Stanley Porter and Beth M. Stovell (eds), Biblical Hermeneutics: Five Views. Spectrum Multiview Books. IVP Academic, 2012. 224 pp.
I’m generally cautious about reading a “five views” book since I worry that too often the views are pitted against one another when they could actually peacefully coexist (maybe that’s also because I usually just want everyone to get along). However, this book accomplishes its aim quite nicely, describing the complex landscape of hermeneutics for the interested reader. While it has its weaknesses (see below), this book would function well in a classroom setting and spark plenty of conversation.
The five contributors and views are:
- Craig Blomberg: The Historical-Critical/Grammatical View
- F. Scott Spencer: The Literary/Postmodern View
- Merold Westphal: The Philosophical/Theological View
- Richard B. Gaffin Jr.: The Redemptive-Historical View
- Robert W. Wall: The Canonical View
The book is broken up into two parts: in Part One each contributor presents their position and Part Two offers their responses. Porter and Stovell bookend the two parts with an Introduction and Conclusion to help set the context for the essays and try to synthesize the multitude of views. These are also helpful contributions and students needing bibliographical help will appreciate the large footnotes.
Each author is given a set of guiding questions and issues, many of which have to do with the issues of meaning, readers, authors, theology and hermeneutics, and hermeneutics in relation to other disciplines. Furthermore, each author was asked to give an interpretation of Matt 2:7–15). Although this helps give some continuity to the book, each author, as one might expect, manages to go their own way and focus on what they deem most important.
To be honest, none of the essays offered anything new (to be fair, that wasn’t their goal) and so I won’t spend time rehearsing the details here. Instead, I should note that most of the essays read more like articulations of exegetical methods (and various forms of exegesis of Matt 2:7–15) than true hermeneutics. Therefore, I agree with Blomberg’s comment that “given [the original distinction in German philosophy between hermeneutics and exegesis], Westphal is the only contributor to this book to write exclusively on hermeneutics. The other four of us, in fact, make some hermeneutical comments but focus primarily on varying exegetical tools” (137–38).
The responses by Blomberg and Spencer were somewhat helpful but end up doing a lot of summarizing or merely agreeing with one another. Westphal, Gaffin, and Wall, on the other hand, ask a number of critical questions, point out weaknesses, and defend their views. All three of their response essays gave much food for thought.
One of my ongoing frustrations was with Blomberg’s essay where he notes that “without a foundation in history and grammar, philosophical/theological methods too easily twist meanings of texts to fit desired or preexisting syntheses or to address issues for which these texts were never designed” (41). I understand the point, and hear it often, but it misses the mark. There is a diversity of historical and grammatical views that, depending on the reader’s decision, determine their interpretation and thus are just as liable to “twist meanings of texts.” In fact, I find it just as easy for a historical-grammatical critic to have “preexisting syntheses.” These may not be theological systems, but historical reconstructions and various forms of background studies face similar dangers. Moreover, they act as predetermined frameworks by which the scholar approaches the text of Scripture. This is similar to Spencer’s concern that “historical Gospel critics base much of their work on reconstructed hypothetical documents and tradition units theorized from final texts” (49). I don’t’ think this excludes historical methods, but I’m not sure they can be solely foundational. I’m also curious how Blomberg would respond/react to Silva’s statement: “proper exegesis should be informed by theological reflection. To put it in the most shocking way possible: my theological system should tell me how to exegete” (“The Case for Calvinistic Hermeneutics,” 261).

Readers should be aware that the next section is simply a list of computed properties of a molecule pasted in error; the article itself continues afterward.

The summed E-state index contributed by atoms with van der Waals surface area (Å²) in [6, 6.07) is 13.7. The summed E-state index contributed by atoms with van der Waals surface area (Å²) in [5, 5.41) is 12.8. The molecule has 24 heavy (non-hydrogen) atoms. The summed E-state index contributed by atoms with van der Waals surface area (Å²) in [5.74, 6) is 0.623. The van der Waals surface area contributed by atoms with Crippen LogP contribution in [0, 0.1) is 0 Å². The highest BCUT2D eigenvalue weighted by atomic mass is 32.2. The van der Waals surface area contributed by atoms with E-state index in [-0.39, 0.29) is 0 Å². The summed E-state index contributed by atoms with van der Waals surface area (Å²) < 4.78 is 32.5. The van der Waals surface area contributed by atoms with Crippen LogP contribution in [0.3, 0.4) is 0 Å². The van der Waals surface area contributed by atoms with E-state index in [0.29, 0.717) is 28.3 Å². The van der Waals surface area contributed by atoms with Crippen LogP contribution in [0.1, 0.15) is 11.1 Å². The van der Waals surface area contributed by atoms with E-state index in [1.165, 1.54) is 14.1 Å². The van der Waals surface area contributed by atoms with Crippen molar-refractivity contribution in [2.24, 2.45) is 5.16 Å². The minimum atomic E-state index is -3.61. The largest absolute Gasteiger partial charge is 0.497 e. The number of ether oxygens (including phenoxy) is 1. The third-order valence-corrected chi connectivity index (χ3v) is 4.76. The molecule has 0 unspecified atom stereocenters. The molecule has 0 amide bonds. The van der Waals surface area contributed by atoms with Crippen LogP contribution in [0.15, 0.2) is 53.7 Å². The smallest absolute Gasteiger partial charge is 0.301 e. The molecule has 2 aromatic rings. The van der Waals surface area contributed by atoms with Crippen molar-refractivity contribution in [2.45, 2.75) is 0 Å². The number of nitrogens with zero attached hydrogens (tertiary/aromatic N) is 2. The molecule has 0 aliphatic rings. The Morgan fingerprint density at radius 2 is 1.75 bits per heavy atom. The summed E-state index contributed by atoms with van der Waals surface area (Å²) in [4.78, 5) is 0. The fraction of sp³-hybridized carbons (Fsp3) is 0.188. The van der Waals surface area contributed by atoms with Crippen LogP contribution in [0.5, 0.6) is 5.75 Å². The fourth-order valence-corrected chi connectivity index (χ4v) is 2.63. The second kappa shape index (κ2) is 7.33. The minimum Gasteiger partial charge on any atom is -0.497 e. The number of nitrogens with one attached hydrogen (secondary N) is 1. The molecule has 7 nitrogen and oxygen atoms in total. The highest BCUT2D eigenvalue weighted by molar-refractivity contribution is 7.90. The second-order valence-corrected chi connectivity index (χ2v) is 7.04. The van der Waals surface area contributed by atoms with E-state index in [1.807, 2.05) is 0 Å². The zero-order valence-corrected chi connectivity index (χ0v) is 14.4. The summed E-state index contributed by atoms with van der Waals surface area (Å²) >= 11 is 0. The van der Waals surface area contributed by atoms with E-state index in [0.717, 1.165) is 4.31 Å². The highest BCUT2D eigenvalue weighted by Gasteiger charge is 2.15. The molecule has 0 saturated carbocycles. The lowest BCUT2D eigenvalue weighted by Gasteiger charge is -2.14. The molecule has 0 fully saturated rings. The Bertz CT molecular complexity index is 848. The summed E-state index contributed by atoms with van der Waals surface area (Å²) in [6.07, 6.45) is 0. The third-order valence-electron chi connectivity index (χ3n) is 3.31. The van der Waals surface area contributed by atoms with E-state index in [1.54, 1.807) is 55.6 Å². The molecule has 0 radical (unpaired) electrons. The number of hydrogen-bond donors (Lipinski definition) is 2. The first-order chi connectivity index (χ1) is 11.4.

My last concern with this volume is theological: why is no one discussing the Holy Spirit? This is, after all, a work on biblical hermeneutics. Regardless of how each author would parse it out, was not the Holy Spirit involved in the formation of the text(s)? Aside from doing the actual interpretation, is not the Holy Spirit necessary in order to illumine our hearts and minds as we construct hermeneutical theories? To be fair, Westphal adds that biblical interpretation “will be a matter of good listening, and that is more a matter of various virtues (openness, honesty, humility, fairness, etc.) than of method. The Word will have to be illumined by the Spirit, whom Jesus sent to be our teacher; and the Spirit is not a method” (163). Sadly, he, nor any of the other authors, develops this point any further.
This is one of the better books in terms of setting the stage for a broad understanding of biblical hermeneutics. The essays are clear, insightful, and paint a helpful picture for those less familiar with the changing and complex landscape of hermeneutics. Nevertheless, the danger with these kinds of books is that they will encourage readers to ignore the primary literature. This book is by no means comprehensive and therefore is best coupled with supplementary reading by additional works. One such work, for example, might be Vanhoozer’s Is There a Meaning in This Text? which had a surprising absence throughout the entirety of the book.
Many thanks to IVP Academic for a review copy.